Does anyone understand this phrase? "Nevertheless rise to this world but never rise with it."
Mar 27, 2017 3:59 PM
Comments · 5

<a ui-sref="user({})" href="" style="background-color: rgb(255, 255, 255);">Susan</a> It isn't religious but a book about local culture. The overall sense is something like you have said.

<ul class="list-inline text-light-gray no-margin-b"><li><a ui-sref="user({})" href="">torusan</a> I agree with you.</li></ul>

By the way, what is the precised difference between rise to and rise with ?

March 27, 2017

The "rise with it" still sounds odd to me. The first part, "rise to" implies that the world has challenges, and you're rising to the challenge...fine.

The second ("rise with") means that the world is waking up or "going up". For example, a boat rises and falls with the tide. So the second part is saying that the world is waking up or getting higher, and you shouldn't wake up or go up with it.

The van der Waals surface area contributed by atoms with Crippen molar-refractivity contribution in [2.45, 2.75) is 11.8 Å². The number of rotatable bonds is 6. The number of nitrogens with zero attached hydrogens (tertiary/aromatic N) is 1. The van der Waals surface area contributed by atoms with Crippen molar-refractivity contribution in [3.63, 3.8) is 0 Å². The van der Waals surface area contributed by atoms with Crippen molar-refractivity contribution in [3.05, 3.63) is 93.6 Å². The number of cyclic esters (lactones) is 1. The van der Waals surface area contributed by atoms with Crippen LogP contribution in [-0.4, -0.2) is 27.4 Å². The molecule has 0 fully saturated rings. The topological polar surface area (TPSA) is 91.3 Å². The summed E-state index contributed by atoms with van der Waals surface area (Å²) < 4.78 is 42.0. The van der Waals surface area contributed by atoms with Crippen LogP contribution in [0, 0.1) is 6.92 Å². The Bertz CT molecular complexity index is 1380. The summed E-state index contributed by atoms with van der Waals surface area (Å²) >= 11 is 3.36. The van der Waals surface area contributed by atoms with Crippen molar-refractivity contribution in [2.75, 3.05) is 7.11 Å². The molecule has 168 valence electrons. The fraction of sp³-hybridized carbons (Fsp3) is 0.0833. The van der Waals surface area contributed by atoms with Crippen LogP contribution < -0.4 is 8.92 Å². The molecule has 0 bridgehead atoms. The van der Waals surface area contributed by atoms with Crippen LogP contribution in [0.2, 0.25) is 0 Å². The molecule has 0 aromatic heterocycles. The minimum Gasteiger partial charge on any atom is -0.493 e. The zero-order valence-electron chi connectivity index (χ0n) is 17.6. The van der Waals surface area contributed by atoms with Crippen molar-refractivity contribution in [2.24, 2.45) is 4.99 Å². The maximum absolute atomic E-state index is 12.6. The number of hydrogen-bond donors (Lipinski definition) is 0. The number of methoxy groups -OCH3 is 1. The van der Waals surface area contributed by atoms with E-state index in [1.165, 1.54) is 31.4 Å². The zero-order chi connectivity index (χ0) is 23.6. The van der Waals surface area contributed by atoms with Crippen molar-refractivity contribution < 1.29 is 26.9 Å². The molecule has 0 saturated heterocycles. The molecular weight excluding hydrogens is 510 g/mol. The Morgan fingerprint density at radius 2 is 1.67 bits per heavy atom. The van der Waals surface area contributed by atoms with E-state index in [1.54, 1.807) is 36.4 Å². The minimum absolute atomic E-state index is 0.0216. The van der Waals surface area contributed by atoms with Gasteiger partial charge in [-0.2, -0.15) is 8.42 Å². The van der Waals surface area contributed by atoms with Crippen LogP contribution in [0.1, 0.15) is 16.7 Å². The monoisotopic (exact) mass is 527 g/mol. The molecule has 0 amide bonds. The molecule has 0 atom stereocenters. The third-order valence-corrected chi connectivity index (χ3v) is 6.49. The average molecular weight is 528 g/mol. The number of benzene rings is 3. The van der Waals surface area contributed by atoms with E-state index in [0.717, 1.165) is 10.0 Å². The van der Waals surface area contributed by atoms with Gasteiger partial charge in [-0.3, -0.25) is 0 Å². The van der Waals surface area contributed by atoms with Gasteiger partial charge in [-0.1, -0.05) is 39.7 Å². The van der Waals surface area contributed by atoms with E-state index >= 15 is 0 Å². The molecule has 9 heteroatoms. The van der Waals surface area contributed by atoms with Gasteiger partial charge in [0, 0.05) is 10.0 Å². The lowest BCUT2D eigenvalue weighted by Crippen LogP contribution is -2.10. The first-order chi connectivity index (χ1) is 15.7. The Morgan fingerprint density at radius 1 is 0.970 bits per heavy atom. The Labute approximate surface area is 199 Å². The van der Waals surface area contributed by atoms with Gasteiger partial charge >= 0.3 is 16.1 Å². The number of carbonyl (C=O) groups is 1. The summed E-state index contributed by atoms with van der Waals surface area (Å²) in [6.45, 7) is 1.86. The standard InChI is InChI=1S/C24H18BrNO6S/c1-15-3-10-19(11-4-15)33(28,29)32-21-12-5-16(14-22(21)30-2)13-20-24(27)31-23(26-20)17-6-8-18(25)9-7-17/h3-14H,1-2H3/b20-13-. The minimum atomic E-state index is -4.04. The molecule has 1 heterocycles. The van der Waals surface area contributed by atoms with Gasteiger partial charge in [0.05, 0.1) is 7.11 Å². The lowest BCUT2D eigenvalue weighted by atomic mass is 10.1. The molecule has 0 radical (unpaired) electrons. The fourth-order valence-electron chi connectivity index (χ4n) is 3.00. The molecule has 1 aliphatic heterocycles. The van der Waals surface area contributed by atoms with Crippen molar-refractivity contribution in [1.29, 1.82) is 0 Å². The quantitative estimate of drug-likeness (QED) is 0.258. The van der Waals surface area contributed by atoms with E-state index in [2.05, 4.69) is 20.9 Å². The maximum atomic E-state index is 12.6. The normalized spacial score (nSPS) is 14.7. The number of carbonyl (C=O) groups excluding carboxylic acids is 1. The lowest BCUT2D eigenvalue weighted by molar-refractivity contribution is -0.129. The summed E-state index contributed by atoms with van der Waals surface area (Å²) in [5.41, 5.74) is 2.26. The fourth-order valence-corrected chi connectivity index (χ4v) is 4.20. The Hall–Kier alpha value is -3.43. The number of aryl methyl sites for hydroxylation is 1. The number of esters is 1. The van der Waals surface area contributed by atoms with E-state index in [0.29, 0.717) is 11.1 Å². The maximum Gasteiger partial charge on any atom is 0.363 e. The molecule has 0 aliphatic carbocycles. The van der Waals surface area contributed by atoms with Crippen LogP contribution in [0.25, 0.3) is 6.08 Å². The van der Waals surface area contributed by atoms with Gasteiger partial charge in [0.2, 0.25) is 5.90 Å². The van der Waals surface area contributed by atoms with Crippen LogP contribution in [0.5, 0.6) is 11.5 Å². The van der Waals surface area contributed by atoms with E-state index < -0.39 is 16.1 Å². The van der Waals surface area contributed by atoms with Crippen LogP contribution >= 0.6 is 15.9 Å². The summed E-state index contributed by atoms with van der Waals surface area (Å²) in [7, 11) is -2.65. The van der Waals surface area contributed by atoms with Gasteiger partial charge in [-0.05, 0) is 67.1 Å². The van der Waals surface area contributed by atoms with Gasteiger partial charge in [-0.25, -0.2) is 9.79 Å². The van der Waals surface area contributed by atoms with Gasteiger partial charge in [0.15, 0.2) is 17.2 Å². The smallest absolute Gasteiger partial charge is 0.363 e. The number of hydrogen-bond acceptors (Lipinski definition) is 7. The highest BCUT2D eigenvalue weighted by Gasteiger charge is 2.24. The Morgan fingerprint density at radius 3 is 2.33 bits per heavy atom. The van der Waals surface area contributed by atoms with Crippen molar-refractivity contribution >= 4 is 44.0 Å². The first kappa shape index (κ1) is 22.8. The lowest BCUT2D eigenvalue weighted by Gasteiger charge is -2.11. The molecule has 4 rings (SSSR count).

March 27, 2017
Would this be from a religious/spiritual type writing?  It reminds me of things said by evangelical pastors about being in the world but not of the world-- meaning to participate in society but not allowing the society to change your religious convictions or sway you to behave in a way not according to your religion.
March 27, 2017
Sorry, corrected it. Does it make any sense now?
March 27, 2017
It doesn't make sense to me, do you have the context? Is it a citation? Could it be: "Nevertheless, rise with this world, but never rise against it"?. "Raise" needs a thing, like "raise an army" or "raise a hand".
March 27, 2017